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Bank holiday bunting

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We didn’t have a street party but I had a Blue Peter moment and we all got into the spirit of things regardless!

Pimm's anyone?

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Written by charlotteboyens

May 9, 2011 at 10:04 am

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The Little Pearly Prince

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It’s my turn to do the window installation and I’ve plumped for an image from current exhibition at the National Portrait Gallery of photographs by E.O. Hoppé.

During the ’20s and ’30s, as well as his celebrity sitters, Hoppé photographed British street life, sometimes using a hidden camera to produce images that explored issues of class. The NPG exhibition has over 5o photos of everyone from bell ringers to tattoo artists, street musicians to nightwatchmen. This one was taken in 1922 and felt immediately evocative.

FreeState window - the pearlie prince

The Pearlies, Master William Dennis Simmons by Hoppé, 1922

The exhibition is on til May 30th so do go!

Written by charlotteboyens

March 28, 2011 at 3:12 pm

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Best in show

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The Brit Insurance Designs of the Year exhibition opens to the public today. I had a sneak peek at the Design Museum last night and came away with a firm favourite; the installation by Jason Bruges Studio. Called Mimosa, it’s a responsive pixelated surface that really captured an organic personality and was first created for Philips Lumiblade.

Mimosa. Image courtesy of Jason Bruges Studio

It is rare for a piece of technology to create such a sense of calm and poetry. I’d love to see it on a really huge scale.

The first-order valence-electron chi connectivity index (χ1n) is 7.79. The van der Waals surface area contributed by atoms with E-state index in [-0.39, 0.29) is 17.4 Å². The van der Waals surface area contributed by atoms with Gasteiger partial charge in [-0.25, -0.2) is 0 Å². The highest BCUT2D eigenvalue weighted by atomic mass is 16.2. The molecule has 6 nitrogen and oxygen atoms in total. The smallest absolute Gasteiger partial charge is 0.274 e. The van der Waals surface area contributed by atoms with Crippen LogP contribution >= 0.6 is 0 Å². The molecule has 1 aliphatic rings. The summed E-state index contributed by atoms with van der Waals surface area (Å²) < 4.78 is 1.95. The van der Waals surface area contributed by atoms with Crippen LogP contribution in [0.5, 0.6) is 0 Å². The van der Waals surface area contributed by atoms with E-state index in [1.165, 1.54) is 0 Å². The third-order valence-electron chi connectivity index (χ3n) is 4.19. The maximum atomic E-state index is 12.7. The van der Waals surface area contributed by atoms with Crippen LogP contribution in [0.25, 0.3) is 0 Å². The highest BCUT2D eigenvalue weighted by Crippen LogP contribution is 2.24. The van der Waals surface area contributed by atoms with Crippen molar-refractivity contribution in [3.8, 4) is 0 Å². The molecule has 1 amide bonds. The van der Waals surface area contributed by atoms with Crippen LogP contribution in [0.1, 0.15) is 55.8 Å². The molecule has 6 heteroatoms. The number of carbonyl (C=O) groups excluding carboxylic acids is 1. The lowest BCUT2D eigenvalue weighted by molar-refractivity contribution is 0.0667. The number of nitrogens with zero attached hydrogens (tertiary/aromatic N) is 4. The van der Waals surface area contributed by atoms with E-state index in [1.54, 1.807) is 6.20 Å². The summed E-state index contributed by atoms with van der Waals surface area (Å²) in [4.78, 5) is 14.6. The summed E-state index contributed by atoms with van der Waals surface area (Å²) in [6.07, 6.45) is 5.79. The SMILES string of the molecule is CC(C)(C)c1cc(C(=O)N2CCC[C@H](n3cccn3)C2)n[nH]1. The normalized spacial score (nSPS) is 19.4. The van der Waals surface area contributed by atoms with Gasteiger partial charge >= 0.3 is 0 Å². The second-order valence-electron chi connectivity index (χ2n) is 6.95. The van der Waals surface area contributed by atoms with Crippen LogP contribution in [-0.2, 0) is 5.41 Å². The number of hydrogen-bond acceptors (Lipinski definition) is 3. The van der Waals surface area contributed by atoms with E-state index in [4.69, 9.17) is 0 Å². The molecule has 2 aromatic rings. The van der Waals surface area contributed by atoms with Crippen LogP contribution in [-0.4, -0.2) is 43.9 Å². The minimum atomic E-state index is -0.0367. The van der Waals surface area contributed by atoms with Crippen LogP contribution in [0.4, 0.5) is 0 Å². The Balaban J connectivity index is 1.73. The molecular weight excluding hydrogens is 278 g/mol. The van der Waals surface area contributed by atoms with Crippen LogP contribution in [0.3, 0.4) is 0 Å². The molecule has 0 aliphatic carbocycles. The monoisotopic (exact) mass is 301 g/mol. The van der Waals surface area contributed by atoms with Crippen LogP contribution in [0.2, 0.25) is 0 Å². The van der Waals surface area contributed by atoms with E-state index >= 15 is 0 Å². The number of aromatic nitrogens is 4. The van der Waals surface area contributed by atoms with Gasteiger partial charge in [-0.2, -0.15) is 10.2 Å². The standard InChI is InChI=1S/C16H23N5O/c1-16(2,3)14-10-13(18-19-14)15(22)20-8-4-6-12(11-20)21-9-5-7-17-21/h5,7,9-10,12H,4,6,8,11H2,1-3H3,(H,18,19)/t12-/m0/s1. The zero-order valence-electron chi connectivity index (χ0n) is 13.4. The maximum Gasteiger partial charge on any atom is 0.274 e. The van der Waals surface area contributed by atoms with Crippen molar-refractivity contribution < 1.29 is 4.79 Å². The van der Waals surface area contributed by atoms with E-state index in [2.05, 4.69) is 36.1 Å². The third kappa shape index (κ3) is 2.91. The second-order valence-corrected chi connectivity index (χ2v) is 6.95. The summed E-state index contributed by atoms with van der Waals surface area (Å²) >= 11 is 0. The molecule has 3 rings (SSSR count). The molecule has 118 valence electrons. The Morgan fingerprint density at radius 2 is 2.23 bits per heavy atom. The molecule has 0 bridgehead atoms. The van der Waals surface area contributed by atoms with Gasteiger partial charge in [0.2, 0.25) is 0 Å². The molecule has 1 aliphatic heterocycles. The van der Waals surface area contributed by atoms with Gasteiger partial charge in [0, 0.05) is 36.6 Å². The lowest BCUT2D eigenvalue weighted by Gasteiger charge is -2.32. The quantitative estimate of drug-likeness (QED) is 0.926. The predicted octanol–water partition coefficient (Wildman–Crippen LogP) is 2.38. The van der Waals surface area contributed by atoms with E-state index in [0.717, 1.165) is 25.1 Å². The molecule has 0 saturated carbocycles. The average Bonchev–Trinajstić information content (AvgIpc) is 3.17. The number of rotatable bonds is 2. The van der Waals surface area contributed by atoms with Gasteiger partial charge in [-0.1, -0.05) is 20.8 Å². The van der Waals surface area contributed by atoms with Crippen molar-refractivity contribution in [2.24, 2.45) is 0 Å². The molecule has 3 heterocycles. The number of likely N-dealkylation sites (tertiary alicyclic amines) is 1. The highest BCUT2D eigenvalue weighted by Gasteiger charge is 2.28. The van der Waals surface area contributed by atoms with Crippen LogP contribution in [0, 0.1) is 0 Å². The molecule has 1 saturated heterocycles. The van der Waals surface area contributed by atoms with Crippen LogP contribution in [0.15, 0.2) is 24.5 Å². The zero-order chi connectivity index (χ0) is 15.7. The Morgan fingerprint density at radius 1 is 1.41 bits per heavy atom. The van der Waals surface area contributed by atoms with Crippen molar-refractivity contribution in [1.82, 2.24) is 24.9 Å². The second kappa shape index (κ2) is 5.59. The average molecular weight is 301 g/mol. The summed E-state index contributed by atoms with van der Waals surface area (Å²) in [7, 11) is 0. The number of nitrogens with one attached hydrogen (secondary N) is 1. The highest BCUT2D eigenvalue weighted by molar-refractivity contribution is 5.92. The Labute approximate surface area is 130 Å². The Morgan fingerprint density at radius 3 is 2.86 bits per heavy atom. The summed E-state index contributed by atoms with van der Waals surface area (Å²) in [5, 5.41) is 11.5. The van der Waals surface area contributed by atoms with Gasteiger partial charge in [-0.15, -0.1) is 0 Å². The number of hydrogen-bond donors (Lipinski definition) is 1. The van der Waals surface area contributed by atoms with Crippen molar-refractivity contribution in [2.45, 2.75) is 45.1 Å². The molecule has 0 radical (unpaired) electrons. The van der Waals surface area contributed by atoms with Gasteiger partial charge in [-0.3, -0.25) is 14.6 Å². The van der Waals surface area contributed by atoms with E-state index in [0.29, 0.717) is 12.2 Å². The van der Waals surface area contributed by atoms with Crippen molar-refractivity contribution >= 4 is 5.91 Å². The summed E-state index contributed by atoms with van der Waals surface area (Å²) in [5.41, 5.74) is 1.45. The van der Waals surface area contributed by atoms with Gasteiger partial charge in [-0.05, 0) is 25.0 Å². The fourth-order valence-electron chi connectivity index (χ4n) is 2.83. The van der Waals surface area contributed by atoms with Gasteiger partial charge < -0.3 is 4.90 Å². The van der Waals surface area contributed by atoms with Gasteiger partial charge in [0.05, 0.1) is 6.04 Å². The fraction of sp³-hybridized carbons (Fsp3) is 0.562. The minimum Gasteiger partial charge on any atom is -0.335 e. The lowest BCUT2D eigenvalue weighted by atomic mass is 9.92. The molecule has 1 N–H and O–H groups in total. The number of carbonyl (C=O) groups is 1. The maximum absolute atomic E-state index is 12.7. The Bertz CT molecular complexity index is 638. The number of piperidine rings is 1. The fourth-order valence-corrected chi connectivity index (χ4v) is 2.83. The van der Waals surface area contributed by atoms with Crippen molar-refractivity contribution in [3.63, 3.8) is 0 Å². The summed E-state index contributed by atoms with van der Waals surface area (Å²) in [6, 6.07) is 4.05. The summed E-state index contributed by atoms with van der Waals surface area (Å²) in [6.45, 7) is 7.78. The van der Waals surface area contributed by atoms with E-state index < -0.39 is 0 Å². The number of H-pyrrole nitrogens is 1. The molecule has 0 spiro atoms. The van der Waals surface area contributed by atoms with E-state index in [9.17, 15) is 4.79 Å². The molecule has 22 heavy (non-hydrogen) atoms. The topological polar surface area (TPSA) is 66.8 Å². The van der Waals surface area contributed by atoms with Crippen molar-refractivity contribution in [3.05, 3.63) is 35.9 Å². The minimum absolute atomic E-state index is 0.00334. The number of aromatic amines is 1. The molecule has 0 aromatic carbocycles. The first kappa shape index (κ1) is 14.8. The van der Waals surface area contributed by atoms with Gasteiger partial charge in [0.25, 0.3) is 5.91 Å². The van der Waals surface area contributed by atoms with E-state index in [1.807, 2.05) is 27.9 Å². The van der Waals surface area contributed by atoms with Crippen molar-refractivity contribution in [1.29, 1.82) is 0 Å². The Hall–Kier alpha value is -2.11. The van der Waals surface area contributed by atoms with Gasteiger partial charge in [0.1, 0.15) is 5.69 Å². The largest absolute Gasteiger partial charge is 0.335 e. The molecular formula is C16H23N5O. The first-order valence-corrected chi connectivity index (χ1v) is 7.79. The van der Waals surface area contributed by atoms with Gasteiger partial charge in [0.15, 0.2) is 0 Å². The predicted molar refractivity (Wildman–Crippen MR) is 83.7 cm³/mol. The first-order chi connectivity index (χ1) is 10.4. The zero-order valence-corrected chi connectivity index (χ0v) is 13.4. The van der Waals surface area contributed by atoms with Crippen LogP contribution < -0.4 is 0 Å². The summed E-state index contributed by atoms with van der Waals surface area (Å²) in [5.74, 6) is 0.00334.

Written by charlotteboyens

February 16, 2011 at 5:08 pm

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To Oxford for inspiration

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Adam and I visited Oxford’s two great museums at the weekend, The Pitt Rivers (a mini natural history museum) and The Ashmolean.

Beginning with the Pitt Rivers, it was so refreshing to visit a museum where you feel in control. This is mainly due to it’s manageable size and open architecture. The highly glazed roof is breathtaking, the vitrines show concise storytelling and you could touch a lot of stuff. There’s nothing wrong with low-tech display when it’s done this honestly. Also, the absence of tea and cake made a change – so many museums and galleries feel this is a must but end up doing it badly and often charging a fortune.

Then to the Ashmolean, the renovation of which saw Rick Mather become a finalist  for this year’s Stirling Prize. A triumph in rejuvenation with a seamless blend of old and new, yet I came away disappointed with one thing; the staircase. It’s at the heart of the building. It is the heart of the building. If you like, it’s the money shot and, as such, should have been crafted with-in an inch of it’s life. One flowing line, cascading back and forth down the side of a mountain. Instead there’s glass, a hand rail and patch fittings, all following unrelated lines. But Albion (age 4) had fun flying paper aeroplanes from it. (Oops! Nearly thrown out of another public building!)

Written by charlotteboyens

November 2, 2010 at 5:22 pm

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